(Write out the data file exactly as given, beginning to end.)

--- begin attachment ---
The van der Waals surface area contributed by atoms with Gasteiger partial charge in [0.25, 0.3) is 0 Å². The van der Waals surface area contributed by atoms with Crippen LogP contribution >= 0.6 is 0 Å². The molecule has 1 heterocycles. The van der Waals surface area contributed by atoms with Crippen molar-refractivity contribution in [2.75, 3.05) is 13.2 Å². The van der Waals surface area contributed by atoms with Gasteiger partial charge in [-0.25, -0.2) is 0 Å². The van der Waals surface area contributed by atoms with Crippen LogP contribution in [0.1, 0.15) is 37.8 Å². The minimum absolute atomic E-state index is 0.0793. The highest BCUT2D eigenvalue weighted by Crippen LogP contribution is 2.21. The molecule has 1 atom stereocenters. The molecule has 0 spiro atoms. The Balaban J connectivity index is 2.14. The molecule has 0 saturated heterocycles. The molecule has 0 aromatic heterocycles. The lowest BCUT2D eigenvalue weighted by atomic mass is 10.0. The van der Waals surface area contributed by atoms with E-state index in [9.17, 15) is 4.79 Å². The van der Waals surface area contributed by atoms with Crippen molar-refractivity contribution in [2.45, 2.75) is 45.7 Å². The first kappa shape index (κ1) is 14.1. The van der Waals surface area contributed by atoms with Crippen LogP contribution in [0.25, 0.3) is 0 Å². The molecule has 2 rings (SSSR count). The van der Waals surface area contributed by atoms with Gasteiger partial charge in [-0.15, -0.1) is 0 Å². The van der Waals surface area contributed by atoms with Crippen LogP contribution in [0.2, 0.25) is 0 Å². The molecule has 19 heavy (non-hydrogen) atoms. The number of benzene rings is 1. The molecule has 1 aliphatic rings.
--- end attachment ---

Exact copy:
The van der Waals surface area contributed by atoms with Gasteiger partial charge in [0.25, 0.3) is 0 Å². The van der Waals surface area contributed by atoms with Crippen LogP contribution >= 0.6 is 0 Å². The molecule has 1 heterocycles. The van der Waals surface area contributed by atoms with Crippen molar-refractivity contribution in [2.75, 3.05) is 13.2 Å². The van der Waals surface area contributed by atoms with Gasteiger partial charge in [-0.25, -0.2) is 0 Å². The van der Waals surface area contributed by atoms with Crippen LogP contribution in [0.1, 0.15) is 37.8 Å². The minimum absolute atomic E-state index is 0.0793. The highest BCUT2D eigenvalue weighted by Crippen LogP contribution is 2.21. The molecule has 1 atom stereocenters. The molecule has 0 spiro atoms. The Balaban J connectivity index is 2.14. The molecule has 0 saturated heterocycles. The molecule has 0 aromatic heterocycles. The lowest BCUT2D eigenvalue weighted by atomic mass is 10.0. The van der Waals surface area contributed by atoms with E-state index in [9.17, 15) is 4.79 Å². The van der Waals surface area contributed by atoms with Crippen molar-refractivity contribution in [2.45, 2.75) is 45.7 Å². The first kappa shape index (κ1) is 14.1. The van der Waals surface area contributed by atoms with Crippen LogP contribution in [0.25, 0.3) is 0 Å². The molecule has 2 rings (SSSR count). The van der Waals surface area contributed by atoms with Gasteiger partial charge in [-0.15, -0.1) is 0 Å². The van der Waals surface area contributed by atoms with Crippen LogP contribution in [0.2, 0.25) is 0 Å². The molecule has 19 heavy (non-hydrogen) atoms. The number of benzene rings is 1. The molecule has 1 aliphatic rings.